Toyota Corolla Seca SX Liftback Buyers Guide

By: Joe Kenwright

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Toyota Corolla Seca SX Liftback Toyota Corolla Seca SX Liftback Toyota Corolla Seca SX Liftback
Toyota Corolla Seca SX Liftback Toyota Corolla Seca SX Liftback Toyota Corolla Seca SX Liftback

Future classics - Joe Kenwright looks into his crystal ball and picks some future winners

Toyota Corolla Seca SX Liftback Buyers Guide
Toyota Corolla Seca SX Liftback


Toyota Corolla Seca SX Liftback

There was an event in October 1989 that couldn't occur in 2012. Wheels magazine compared the locally-built Toyota Corolla SX with a Volkswagen Golf GTI and overwhelmingly handed the verdict to the Toyota.

The conclusion was that "it's smoother, faster, quieter, easier to drive than the Golf, and in all but the most extreme circumstances handles every bit as well." As for the Golf, "you'll soon tire of the rock-hard ride and the intrusive noise, especially on a long trip." Just as importantly, the Corolla sold for $22,150 and the Golf exactly $10,000 more.

The trend for middle-aged men and women in Europe to get misty-eyed over the early Golf GTI and Peugeot 205 GTi hot hatches they drove in their youth is therefore not going to happen on any major level in Australia.

For the Corolla SX, Toyota imported an extensively-upgraded drivetrain from the three-door Corolla GT, and installed it in both five-door hatchback styles built locally. After inheriting the extensive local suspension development that placed them "a generation ahead" according to Wheels, the local Corolla SX hatches were the best expressions of the Corolla GT concept, globally. Even on home turf, the Euros would have struggled to reverse the order, a conclusion Wheels also reached.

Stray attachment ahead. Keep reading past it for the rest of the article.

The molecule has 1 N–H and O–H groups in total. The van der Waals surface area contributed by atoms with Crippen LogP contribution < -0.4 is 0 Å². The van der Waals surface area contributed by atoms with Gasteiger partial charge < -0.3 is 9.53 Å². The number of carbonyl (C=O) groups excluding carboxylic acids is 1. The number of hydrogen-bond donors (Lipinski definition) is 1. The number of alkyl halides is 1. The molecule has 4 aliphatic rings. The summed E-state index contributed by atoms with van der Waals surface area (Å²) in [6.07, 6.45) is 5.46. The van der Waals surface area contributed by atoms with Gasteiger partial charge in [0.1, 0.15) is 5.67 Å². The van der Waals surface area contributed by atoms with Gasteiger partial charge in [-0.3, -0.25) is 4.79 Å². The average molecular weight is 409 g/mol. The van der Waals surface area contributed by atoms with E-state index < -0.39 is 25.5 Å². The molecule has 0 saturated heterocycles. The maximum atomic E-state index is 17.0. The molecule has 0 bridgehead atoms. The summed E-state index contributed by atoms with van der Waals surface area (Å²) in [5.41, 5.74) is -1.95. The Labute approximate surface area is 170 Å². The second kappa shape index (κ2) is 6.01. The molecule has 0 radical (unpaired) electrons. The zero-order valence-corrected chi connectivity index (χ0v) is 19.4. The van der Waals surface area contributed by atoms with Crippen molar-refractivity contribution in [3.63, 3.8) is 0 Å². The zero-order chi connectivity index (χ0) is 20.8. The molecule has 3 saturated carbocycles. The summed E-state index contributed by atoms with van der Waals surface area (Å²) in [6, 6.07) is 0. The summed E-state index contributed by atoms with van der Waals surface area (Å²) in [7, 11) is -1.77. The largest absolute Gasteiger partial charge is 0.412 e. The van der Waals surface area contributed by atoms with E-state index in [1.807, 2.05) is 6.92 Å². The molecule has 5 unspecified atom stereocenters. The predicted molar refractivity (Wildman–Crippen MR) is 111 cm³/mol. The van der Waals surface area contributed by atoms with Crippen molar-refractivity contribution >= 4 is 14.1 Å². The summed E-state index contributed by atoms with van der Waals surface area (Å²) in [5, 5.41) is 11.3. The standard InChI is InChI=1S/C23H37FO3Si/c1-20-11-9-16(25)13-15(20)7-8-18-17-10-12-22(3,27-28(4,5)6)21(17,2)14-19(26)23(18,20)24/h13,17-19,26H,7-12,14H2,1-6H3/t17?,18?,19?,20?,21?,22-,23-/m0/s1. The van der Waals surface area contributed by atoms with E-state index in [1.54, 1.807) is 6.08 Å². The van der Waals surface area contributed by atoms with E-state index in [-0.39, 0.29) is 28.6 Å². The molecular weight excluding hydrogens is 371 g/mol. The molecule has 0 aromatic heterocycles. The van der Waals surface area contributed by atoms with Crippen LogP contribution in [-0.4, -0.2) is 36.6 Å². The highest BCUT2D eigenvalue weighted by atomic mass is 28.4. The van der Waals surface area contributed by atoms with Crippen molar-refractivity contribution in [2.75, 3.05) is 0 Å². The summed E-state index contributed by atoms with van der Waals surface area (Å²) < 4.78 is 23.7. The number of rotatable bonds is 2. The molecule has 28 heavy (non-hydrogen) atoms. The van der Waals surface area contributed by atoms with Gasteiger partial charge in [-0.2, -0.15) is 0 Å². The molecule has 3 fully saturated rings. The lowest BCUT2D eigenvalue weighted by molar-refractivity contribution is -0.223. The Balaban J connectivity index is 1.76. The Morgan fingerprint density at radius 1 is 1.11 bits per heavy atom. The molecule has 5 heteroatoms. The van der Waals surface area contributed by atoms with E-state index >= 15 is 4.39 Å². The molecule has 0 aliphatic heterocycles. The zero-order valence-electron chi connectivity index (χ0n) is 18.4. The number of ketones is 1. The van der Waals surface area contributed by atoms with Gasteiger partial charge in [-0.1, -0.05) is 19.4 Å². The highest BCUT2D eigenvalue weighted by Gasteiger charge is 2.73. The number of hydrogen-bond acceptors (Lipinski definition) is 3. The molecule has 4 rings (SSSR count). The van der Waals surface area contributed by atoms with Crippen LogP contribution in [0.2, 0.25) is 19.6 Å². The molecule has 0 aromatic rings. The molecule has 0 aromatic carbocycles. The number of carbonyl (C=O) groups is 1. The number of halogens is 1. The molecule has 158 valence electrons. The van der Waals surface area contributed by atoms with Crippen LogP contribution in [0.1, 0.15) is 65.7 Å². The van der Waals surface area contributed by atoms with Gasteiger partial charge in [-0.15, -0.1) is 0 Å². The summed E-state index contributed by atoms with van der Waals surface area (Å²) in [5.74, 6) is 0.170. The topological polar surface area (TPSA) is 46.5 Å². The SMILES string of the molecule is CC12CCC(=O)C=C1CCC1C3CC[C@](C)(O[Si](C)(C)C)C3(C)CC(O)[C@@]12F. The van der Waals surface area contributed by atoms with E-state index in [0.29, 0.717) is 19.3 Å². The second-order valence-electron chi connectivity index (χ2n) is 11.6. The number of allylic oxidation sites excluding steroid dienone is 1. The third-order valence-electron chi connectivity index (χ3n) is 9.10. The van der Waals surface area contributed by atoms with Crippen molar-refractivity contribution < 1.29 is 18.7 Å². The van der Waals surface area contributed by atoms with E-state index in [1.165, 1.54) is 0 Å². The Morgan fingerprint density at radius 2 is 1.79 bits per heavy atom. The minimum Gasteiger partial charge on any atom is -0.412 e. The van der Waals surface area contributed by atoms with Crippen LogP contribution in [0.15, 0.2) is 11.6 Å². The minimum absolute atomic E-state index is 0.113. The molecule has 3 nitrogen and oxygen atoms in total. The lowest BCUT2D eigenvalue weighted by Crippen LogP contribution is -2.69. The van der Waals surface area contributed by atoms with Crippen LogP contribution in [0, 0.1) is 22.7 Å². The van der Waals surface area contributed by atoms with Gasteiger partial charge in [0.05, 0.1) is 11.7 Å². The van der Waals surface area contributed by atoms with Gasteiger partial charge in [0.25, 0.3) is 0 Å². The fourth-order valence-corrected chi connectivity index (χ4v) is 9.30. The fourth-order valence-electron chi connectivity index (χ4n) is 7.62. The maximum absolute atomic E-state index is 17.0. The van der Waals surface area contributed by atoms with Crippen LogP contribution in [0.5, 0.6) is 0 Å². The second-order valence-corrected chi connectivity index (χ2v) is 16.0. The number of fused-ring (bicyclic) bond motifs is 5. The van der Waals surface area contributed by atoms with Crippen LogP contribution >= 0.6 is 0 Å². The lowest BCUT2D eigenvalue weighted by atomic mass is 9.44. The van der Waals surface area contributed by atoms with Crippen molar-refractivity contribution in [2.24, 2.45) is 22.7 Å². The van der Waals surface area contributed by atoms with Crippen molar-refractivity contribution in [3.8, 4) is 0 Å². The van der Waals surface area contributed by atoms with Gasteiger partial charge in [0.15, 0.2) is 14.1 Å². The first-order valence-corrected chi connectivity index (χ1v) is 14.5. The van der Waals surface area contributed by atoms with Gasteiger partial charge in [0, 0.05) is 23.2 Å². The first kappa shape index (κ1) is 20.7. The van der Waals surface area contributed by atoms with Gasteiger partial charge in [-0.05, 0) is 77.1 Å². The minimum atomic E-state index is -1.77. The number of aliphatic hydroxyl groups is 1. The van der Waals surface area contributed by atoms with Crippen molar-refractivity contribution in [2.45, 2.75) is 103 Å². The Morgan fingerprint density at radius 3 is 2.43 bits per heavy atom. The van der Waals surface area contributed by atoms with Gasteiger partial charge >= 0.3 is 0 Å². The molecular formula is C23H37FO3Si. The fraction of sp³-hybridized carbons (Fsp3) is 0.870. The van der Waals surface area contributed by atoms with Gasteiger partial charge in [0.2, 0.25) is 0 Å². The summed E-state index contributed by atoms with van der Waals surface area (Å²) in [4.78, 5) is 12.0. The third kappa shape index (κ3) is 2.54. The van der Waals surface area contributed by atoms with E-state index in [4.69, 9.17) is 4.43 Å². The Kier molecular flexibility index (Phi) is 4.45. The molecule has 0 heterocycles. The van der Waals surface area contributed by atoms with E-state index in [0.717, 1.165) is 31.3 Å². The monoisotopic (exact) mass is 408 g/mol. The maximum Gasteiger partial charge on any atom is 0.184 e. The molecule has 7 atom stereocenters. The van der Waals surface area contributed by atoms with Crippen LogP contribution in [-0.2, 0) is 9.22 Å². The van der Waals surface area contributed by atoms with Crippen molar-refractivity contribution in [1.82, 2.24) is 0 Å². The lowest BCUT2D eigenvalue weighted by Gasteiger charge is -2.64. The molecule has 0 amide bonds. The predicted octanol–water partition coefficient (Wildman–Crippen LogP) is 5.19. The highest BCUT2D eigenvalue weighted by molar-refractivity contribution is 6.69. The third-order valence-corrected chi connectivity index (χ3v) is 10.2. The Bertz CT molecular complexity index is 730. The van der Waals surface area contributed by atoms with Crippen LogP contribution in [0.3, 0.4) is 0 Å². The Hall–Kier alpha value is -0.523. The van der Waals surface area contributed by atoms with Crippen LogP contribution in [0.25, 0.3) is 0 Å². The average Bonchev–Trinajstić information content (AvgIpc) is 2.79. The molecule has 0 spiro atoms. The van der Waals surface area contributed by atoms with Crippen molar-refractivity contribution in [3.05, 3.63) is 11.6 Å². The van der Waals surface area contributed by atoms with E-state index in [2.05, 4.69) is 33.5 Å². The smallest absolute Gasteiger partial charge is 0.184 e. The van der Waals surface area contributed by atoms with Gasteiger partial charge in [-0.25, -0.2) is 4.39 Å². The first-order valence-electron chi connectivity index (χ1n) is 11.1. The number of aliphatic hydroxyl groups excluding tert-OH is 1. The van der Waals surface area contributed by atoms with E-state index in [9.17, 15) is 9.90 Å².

The high-compression 4A-GE engine offered dual camshafts, a trick variable-induction system, sophisticated multi-point injection and knock sensor for a seamless rush of power up to 7300rpm. The 100kW/147Nm output from 1.6 litres was not only impressive for 1989, strutting its stuff was no effort with just 1085kg to push.

There were two Corolla ranges back then. Toyota Australia drew on the entry range for the locally-built, short-tailed hatch and sedan. From the upper range, it built the long-tailed Seca 'liftback' locally and imported the AE95 Corolla 4x4 wagon. Both premium models were incredibly long-lived and always sought-after.

Because the Corolla Seca liftback from this upper series remains one of the prettiest and best finished small hatches ever, the rare Australian 1989-92 SX version - with its durable Aussie paint and luxury trim - is extra special.

In August 1991, the short-tailed hatch was upgraded and rebadged as the Corolla GTi. The Seca SX version gained the GTi's new sports seats and bigger brakes, plus a new alloy-wheel design and velour trim. But Toyota's subsequent return to 'white goods' Corollas and corruption of the once-exclusive Seca badge to describe any Corolla hatchback has committed these amazing models to distant memory.

Toyota's return to form with the new 86 has brought the mid-'80s Corolla Sprinter back into sharp focus, as predicted in this column. Outlaying little more than $4000 for one of the best of these hot Corolla hatches should be a no-brainer if Toyota learns from its 86 success and starts building special Corollas again.



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